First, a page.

@redredredrose what kind of abstract concepts? Most kids at 31 months don't understand a lot of them, it's normally 4/5 they start getting the understanding I've found
I'd bring it up at your next meeting and see what they say, usually the paed is brilliant at picking up delays :)
Redredredrose · 19/06/2017 16:00
I don't know if "abstract concepts" is quite the right description for what I mean. I mean, like... if I say, do you want to go to soft play later, he'll either say nothing, or say no. Same when I ask if he wants to go to his Nana's, which he actually realy enjoys. Or if I ask does he want to go to nursery, it's the same - he doesn't get happy or sad at the thought of going places, and I don't know if it's because he doesn't understand, or maybe because he really just doesn't care. He is very easy going - rarely throws tantrums, and cheers up very quickly if he's upset about things. So maybe he just doesn't mind? My brother and mother, and DP, were all very easy going as children but I was really definite about my choices and still am. I meant to bring it up at his last paediatrican appointment but there were a few more pressing issues to discuss and I forgot.
He also clearly doesn't understand birthdays or Christmas but I think that's normal.
Queenofthestress · 19/06/2017 16:42
This reply has been deleted
Message withdrawn at poster's request.
Redredredrose · 19/06/2017 16:47
Thanks Queen. I've got a couple of friends with children of around DS's age with much better speech and language so it's sometimes hard to know if DS is developing normally and I'm quite anxious about his development in general because of his chromosome issue.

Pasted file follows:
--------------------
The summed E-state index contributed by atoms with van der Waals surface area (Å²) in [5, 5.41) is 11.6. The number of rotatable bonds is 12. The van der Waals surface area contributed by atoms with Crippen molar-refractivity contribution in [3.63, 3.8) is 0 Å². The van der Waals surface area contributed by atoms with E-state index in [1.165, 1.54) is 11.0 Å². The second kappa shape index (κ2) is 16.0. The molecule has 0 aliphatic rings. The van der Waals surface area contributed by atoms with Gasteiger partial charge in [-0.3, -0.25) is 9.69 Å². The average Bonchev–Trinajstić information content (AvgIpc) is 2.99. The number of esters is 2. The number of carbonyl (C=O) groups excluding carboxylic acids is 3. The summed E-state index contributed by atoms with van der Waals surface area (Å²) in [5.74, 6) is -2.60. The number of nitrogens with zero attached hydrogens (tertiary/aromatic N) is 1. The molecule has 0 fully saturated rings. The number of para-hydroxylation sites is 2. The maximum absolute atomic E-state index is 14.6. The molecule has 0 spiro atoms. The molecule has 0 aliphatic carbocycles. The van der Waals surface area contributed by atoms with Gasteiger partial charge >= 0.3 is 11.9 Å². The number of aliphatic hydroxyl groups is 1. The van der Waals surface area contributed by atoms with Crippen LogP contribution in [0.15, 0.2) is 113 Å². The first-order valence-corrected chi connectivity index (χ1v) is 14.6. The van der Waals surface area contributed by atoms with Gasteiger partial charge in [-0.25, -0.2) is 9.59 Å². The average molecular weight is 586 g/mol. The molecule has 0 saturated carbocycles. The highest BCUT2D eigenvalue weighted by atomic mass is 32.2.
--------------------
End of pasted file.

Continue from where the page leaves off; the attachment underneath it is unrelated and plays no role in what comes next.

Redredredrose · 20/06/2017 08:04
He's been assessed as within the normal range but they're keeping an eye on him because he's at the bottom end of the range. They said that, as long as his speech keeps on developing, there's probably no reason to worry. He does say 3-4 word sentances, but not often - he is quite a silent child.
Queenofthestress · 20/06/2017 08:09
I didn't know if the speech therapist would have explained the layer cake to you, understanding always comes first so I wouldn't worry just yet about him not understanding the concepts just yet, he may understand them in a few weeks, or it could be days, kids are odd like that sometimes haha
Redredredrose · 20/06/2017 13:37
Thanks again, Queen - you're very reassuring! His receptive language seems to be fine when it comes to following instructions or making immediate choices, it's just that he doesn't talk much so it's hard to tell if he understands wider things. he is getting much better at using words to tell you what he wants, instead of just pointing or shouting, so we are seeing progress.
Sorry OP. I really didn't mean to hijack.
user1487175389 · 20/06/2017 13:46
I'm interested in how you got the GP to take you seriously. Mine insisted I had to go through HV, who referred me to a nursery nurse who has decided its not his behaviour or understanding that's the problem, it's my parenting. How do I fight this?
Some examples of my ds 3.5 behaviour: no real interest or understanding of potty training. Speech impediment. Hurting others. Meltdowns.